Since the 2008 financial crisis, investing has evolved more toward evidence-based strategies in which ideas are rigorously tested or backed by credible research. This according to an article by Bloomberg columnist Nir Kaissar.
“The problem,” Kaissar explains, “Is that evidence-based investing has been a bust over the last decade. Everything investors had been doing wrong, according to the evidence, turned out to be right. While I think the last 10 years are going to turn out to be an anomaly, I wouldn’t be surprised if evidence-based portfolios become a tougher sell for the average investor.”
Kaissar notes that while the data available a decade ago suggested that investors should invest globally and across more styles, “their timing couldn’t have been worse. U.S. growth stocks have been among the best performers over the last decade.”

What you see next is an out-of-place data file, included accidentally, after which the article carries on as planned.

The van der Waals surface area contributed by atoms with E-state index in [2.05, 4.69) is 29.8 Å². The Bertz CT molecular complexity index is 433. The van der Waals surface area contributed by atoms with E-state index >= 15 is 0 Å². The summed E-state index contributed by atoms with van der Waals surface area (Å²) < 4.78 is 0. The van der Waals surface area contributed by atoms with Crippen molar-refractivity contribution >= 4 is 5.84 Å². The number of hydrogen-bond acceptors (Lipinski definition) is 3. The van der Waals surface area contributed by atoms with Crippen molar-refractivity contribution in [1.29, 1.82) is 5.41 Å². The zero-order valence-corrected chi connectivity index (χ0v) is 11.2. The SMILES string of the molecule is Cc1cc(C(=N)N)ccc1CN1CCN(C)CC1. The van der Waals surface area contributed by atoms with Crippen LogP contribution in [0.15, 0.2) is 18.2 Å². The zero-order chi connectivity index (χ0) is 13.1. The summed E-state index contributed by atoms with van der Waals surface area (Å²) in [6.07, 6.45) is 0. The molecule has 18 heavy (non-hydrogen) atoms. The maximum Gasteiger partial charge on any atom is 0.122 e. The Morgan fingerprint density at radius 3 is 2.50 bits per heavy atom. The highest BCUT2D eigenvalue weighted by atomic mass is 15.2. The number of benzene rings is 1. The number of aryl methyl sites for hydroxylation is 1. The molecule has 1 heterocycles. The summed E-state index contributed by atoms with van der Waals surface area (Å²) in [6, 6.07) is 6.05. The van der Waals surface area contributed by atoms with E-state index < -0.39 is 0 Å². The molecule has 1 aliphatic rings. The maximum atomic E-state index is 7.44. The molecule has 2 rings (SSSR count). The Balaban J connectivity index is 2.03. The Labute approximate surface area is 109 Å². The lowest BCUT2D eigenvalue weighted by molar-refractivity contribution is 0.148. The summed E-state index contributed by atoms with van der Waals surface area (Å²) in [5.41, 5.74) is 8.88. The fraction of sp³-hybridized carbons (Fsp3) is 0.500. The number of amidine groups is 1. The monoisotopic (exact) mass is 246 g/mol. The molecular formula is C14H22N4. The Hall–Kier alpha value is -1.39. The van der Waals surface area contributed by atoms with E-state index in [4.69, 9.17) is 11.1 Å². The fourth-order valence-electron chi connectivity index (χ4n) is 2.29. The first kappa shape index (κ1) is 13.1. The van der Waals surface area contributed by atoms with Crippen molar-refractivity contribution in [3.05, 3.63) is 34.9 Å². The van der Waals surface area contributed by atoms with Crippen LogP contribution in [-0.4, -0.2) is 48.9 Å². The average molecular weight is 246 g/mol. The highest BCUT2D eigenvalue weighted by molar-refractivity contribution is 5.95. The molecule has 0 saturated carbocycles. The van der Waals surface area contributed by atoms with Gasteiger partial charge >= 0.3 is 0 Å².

Kaissar concludes, “The conundrum is that the results of a few years shouldn’t override decades of evidence, and nothing precludes U.S. growth stocks from enjoying a star turn occasionally. But if they continue to dominate markets, it won’t be easy for investors to persuade themselves to hang on to their new evidence-based portfolios.”